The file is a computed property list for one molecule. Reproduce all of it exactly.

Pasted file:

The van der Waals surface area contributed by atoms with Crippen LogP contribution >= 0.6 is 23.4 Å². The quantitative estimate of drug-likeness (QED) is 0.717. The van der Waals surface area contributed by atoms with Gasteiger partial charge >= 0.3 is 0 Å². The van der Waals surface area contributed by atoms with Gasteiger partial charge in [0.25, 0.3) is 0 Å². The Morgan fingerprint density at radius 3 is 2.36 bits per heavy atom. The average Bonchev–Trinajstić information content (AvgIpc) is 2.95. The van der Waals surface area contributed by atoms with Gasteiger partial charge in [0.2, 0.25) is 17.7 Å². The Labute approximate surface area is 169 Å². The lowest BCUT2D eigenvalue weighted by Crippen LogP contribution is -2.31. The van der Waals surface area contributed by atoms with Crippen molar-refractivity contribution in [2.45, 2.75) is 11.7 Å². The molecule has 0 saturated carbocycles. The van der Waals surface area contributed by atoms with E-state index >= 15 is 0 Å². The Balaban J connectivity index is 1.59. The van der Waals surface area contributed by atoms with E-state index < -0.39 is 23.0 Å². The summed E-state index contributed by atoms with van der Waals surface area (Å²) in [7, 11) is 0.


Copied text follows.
The van der Waals surface area contributed by atoms with Crippen LogP contribution >= 0.6 is 23.4 Å². The quantitative estimate of drug-likeness (QED) is 0.717. The van der Waals surface area contributed by atoms with Gasteiger partial charge >= 0.3 is 0 Å². The van der Waals surface area contributed by atoms with Gasteiger partial charge in [0.25, 0.3) is 0 Å². The Morgan fingerprint density at radius 3 is 2.36 bits per heavy atom. The average Bonchev–Trinajstić information content (AvgIpc) is 2.95. The van der Waals surface area contributed by atoms with Gasteiger partial charge in [0.2, 0.25) is 17.7 Å². The Labute approximate surface area is 169 Å². The lowest BCUT2D eigenvalue weighted by Crippen LogP contribution is -2.31. The van der Waals surface area contributed by atoms with Crippen molar-refractivity contribution in [2.45, 2.75) is 11.7 Å². The molecule has 0 saturated carbocycles. The van der Waals surface area contributed by atoms with E-state index >= 15 is 0 Å². The Balaban J connectivity index is 1.59. The van der Waals surface area contributed by atoms with E-state index < -0.39 is 23.0 Å². The summed E-state index contributed by atoms with van der Waals surface area (Å²) in [7, 11) is 0.